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Commentary on procedure calling as a network protocol (RFC0684) Disclosure Number: IPCOM000003732D
Original Publication Date: 1975-Apr-01
Included in the Prior Art Database: 2019-Feb-14
Document File: 10 page(s) / 14K

Publishing Venue

Internet Society Requests For Comment (RFCs)

Related People

R. Schantz: AUTHOR

Related Documents

10.17487/RFC0684: DOI


Issues in designing distributed computing systems. Shortcomings of RFC 674; see also RFCs 542 and 354.

This text was extracted from a PDF file.
This is the abbreviated version, containing approximately 15% of the total text.

Network Working Group RFC #684 NIC #32252 April 15,1975

A Commentary on Procedure Calling as a Network Protocol

Richard Schantz



This RFC is being issued as a first step in an attempt to stimulate a dialog on some issues in designing a distributed computing system. In particular, it considers the approach taken in a design set forth in RFC #674, commonly known as the "Procedure Call Protocol" (PCP). In the present document, the concentration is on what we believe to be the shortcomings of such a design approach.

Note at the outset that this is not the first time we are providing a critical commentary on PCP. During the earlier PCP design stages, we met with the PCP designers for a brief period, and suggested several changes, many of which became part of PCP Version 2. We hasten to add, however, that the nature of those suggestions stem from an entirely different point of view than those presented here. Our original suggestions, and also some subsequent ones, were mainly addressing details of implementation. In this note the concern is more with the concepts underlying the PCP design than with the PCP implementation.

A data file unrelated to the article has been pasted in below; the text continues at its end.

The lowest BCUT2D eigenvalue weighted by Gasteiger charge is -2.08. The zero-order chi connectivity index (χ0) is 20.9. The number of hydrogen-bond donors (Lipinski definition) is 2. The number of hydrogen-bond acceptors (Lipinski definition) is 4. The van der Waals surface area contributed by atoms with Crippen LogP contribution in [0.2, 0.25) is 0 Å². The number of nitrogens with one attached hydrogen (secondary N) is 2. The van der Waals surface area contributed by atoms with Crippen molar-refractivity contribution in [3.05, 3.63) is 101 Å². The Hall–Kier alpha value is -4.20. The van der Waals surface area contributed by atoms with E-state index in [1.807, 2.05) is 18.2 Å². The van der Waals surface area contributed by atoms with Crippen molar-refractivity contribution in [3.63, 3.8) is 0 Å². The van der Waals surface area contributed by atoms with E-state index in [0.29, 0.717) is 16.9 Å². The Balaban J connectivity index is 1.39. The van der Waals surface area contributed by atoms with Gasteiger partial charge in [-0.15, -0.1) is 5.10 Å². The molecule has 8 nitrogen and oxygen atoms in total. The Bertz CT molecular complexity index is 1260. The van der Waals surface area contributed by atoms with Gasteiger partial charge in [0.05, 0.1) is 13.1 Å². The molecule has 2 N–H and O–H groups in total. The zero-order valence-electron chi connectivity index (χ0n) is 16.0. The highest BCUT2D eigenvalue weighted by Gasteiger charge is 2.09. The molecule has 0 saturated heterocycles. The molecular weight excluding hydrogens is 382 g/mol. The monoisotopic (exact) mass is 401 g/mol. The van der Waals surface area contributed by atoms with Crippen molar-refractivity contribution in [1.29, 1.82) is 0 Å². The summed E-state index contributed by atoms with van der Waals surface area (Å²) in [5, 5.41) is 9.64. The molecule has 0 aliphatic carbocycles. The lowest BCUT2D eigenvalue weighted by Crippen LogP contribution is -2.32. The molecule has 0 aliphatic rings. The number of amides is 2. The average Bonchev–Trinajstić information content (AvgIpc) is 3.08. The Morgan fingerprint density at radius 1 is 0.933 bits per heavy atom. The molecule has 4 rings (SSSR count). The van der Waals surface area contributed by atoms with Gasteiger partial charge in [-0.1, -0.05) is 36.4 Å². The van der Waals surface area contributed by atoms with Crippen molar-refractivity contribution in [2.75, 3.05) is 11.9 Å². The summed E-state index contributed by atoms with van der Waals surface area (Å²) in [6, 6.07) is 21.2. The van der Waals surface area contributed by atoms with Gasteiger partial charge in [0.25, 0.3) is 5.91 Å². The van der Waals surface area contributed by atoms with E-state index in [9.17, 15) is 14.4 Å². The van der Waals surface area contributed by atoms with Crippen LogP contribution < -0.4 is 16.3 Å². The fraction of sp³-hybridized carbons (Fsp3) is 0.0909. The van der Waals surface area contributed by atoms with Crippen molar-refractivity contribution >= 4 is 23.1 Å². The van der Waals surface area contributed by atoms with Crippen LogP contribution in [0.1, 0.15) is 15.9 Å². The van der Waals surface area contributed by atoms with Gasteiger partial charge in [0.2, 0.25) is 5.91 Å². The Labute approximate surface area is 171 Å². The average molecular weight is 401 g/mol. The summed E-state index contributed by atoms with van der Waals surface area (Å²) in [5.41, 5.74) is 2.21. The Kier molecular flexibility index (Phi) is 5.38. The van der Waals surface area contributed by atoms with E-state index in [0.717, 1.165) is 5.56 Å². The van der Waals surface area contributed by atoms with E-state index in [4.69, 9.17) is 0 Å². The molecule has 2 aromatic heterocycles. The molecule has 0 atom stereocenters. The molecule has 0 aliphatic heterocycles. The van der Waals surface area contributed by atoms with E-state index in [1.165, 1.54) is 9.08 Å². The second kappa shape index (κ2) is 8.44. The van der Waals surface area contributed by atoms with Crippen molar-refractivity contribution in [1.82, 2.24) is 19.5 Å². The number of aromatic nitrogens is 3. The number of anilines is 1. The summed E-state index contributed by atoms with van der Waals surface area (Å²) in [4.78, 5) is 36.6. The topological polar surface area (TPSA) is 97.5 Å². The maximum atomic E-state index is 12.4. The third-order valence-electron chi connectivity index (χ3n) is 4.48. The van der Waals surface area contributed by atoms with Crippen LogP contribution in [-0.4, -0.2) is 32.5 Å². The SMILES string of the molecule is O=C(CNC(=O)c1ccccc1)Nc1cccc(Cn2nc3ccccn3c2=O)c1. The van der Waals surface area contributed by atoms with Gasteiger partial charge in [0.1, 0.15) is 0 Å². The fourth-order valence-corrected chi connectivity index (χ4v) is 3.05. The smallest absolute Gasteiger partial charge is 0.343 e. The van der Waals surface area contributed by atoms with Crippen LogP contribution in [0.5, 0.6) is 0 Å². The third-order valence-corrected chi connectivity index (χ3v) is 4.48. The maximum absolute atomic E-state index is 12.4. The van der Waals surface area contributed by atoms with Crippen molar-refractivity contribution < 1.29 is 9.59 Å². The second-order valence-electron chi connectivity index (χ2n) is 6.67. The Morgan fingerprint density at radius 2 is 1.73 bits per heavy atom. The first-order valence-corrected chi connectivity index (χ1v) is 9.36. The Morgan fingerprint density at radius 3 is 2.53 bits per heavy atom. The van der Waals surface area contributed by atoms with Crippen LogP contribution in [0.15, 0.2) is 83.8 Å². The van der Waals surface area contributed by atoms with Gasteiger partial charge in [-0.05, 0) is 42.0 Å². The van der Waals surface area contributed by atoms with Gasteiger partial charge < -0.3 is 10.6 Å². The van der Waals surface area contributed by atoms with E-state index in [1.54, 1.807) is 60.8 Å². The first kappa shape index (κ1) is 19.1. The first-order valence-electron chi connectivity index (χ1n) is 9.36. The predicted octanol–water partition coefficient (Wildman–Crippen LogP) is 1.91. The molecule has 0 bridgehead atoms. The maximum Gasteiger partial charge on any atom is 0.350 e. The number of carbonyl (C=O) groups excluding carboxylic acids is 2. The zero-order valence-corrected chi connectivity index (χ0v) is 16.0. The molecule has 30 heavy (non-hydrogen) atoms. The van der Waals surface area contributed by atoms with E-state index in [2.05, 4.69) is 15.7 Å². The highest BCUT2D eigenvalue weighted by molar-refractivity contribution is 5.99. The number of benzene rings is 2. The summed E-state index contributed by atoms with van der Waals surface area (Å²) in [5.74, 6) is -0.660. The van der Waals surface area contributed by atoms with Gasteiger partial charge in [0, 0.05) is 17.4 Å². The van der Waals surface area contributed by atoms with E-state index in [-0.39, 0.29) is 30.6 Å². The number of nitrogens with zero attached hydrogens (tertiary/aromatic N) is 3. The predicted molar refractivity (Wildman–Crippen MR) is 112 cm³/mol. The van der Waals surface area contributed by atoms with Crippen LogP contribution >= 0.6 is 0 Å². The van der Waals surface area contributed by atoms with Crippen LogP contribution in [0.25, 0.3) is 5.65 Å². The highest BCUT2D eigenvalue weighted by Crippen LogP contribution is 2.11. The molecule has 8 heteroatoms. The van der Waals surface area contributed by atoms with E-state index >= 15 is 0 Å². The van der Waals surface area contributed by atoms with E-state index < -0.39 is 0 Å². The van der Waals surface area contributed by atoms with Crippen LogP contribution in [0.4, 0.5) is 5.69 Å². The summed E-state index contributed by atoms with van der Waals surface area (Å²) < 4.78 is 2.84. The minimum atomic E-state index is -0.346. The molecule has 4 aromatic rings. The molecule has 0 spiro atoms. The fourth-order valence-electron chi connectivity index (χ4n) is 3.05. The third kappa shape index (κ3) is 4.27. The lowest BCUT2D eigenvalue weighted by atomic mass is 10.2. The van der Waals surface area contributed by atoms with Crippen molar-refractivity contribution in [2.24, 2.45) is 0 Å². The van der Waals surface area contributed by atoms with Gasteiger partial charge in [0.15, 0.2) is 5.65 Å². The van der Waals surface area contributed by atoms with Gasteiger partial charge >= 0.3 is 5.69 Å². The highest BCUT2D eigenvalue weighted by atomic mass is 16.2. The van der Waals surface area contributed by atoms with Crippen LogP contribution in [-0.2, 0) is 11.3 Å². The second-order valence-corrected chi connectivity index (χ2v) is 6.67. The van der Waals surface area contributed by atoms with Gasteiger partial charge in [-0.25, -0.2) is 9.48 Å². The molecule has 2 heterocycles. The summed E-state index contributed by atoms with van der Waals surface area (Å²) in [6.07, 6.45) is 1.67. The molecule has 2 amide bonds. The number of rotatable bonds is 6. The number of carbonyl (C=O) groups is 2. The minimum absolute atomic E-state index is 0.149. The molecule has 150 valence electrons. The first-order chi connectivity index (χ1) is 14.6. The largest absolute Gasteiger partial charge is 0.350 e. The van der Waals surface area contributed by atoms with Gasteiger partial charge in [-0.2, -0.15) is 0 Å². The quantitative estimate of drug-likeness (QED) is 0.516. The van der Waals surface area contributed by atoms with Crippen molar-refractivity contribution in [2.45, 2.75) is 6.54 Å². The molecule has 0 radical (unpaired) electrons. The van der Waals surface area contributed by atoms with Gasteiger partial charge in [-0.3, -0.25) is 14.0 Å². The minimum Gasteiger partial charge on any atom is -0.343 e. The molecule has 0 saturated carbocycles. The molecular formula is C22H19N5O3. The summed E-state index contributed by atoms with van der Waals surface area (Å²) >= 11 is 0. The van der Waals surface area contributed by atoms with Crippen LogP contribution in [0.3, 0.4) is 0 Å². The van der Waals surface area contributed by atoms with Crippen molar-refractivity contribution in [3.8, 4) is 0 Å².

This note is being distributed because we feel that it raises certain issues which have not been adequately addressed yet. The PCP designers are to be congratulated for providing a detailed written description of their ideas, thereby creating a natural starting point for a discussion of distributed system design concepts. It is the intent of this note to stimulate an interaction among individuals involved with distributed computing, which could perhaps result in systems whose designs don’t preclude their use in projects other than the one for which they were originally conceived.

The ideas expressed in this RFC have benefited from numerous discussions with Bob Thomas, BBN-TENEX, who shares the point of view taken.



While the Procedure Call Protocol (PCP) and its use within the National Software Works (NSW) context attacks many of the problems associated with integrating independent computing systems to handle a distributed computation, it is our feeling that its design contains flaws which should prevent its widespread use, and in our view, limit its overall utility. We are not voicing our objection to the use of PCP, in its current definition, as the base level implementation vehicle for the NSW project. It is already too late for any such objection, and PCP may, in fact, be very effective for the NSW implementation, since they are proceeding in parallel and have probably influenced each other. Rather, we are voicing an objection to the "PCP philosophy", in the hope of preventing this type of protocol from becoming the de-facto network standard for distributed computation, and in the hope of influencing the future direction of this and similar efforts.

Some of the objectionable aspects of PCP, it can be argued, are differences of individual p...